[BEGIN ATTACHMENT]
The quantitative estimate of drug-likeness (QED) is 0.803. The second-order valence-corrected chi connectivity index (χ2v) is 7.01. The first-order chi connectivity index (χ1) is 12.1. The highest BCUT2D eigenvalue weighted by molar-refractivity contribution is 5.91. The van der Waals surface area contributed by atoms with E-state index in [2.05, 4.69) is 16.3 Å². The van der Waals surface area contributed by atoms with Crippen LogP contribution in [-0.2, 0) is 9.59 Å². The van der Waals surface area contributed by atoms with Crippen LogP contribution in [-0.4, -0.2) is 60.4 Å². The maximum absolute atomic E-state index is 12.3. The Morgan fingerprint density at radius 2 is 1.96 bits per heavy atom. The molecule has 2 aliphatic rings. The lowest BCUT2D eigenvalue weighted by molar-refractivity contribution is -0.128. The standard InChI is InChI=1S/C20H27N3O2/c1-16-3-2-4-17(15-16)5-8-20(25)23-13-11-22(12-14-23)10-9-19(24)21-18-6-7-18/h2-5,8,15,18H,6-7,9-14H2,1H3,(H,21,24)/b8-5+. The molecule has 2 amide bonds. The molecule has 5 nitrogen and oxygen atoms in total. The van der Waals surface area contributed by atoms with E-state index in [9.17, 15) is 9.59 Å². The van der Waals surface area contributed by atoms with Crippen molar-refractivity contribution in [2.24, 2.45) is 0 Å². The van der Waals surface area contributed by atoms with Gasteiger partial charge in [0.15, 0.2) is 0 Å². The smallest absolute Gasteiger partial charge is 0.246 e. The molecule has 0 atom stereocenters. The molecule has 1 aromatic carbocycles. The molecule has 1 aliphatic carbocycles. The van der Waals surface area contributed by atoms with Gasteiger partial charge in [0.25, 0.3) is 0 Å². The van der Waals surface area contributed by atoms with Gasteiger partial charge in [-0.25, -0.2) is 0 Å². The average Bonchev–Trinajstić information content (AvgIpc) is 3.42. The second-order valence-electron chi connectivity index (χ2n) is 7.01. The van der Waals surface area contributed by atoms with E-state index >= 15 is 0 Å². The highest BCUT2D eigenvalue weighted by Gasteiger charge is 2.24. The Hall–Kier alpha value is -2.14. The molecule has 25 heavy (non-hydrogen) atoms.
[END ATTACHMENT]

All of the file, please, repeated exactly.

The quantitative estimate of drug-likeness (QED) is 0.803. The second-order valence-corrected chi connectivity index (χ2v) is 7.01. The first-order chi connectivity index (χ1) is 12.1. The highest BCUT2D eigenvalue weighted by molar-refractivity contribution is 5.91. The van der Waals surface area contributed by atoms with E-state index in [2.05, 4.69) is 16.3 Å². The van der Waals surface area contributed by atoms with Crippen LogP contribution in [-0.2, 0) is 9.59 Å². The van der Waals surface area contributed by atoms with Crippen LogP contribution in [-0.4, -0.2) is 60.4 Å². The maximum absolute atomic E-state index is 12.3. The Morgan fingerprint density at radius 2 is 1.96 bits per heavy atom. The molecule has 2 aliphatic rings. The lowest BCUT2D eigenvalue weighted by molar-refractivity contribution is -0.128. The standard InChI is InChI=1S/C20H27N3O2/c1-16-3-2-4-17(15-16)5-8-20(25)23-13-11-22(12-14-23)10-9-19(24)21-18-6-7-18/h2-5,8,15,18H,6-7,9-14H2,1H3,(H,21,24)/b8-5+. The molecule has 2 amide bonds. The molecule has 5 nitrogen and oxygen atoms in total. The van der Waals surface area contributed by atoms with E-state index in [9.17, 15) is 9.59 Å². The van der Waals surface area contributed by atoms with Crippen molar-refractivity contribution in [2.24, 2.45) is 0 Å². The van der Waals surface area contributed by atoms with Gasteiger partial charge in [0.15, 0.2) is 0 Å². The smallest absolute Gasteiger partial charge is 0.246 e. The molecule has 0 atom stereocenters. The molecule has 1 aromatic carbocycles. The molecule has 1 aliphatic carbocycles. The van der Waals surface area contributed by atoms with Gasteiger partial charge in [0.25, 0.3) is 0 Å². The van der Waals surface area contributed by atoms with Gasteiger partial charge in [-0.25, -0.2) is 0 Å². The average Bonchev–Trinajstić information content (AvgIpc) is 3.42. The second-order valence-electron chi connectivity index (χ2n) is 7.01. The van der Waals surface area contributed by atoms with E-state index >= 15 is 0 Å². The highest BCUT2D eigenvalue weighted by Gasteiger charge is 2.24. The Hall–Kier alpha value is -2.14. The molecule has 25 heavy (non-hydrogen) atoms.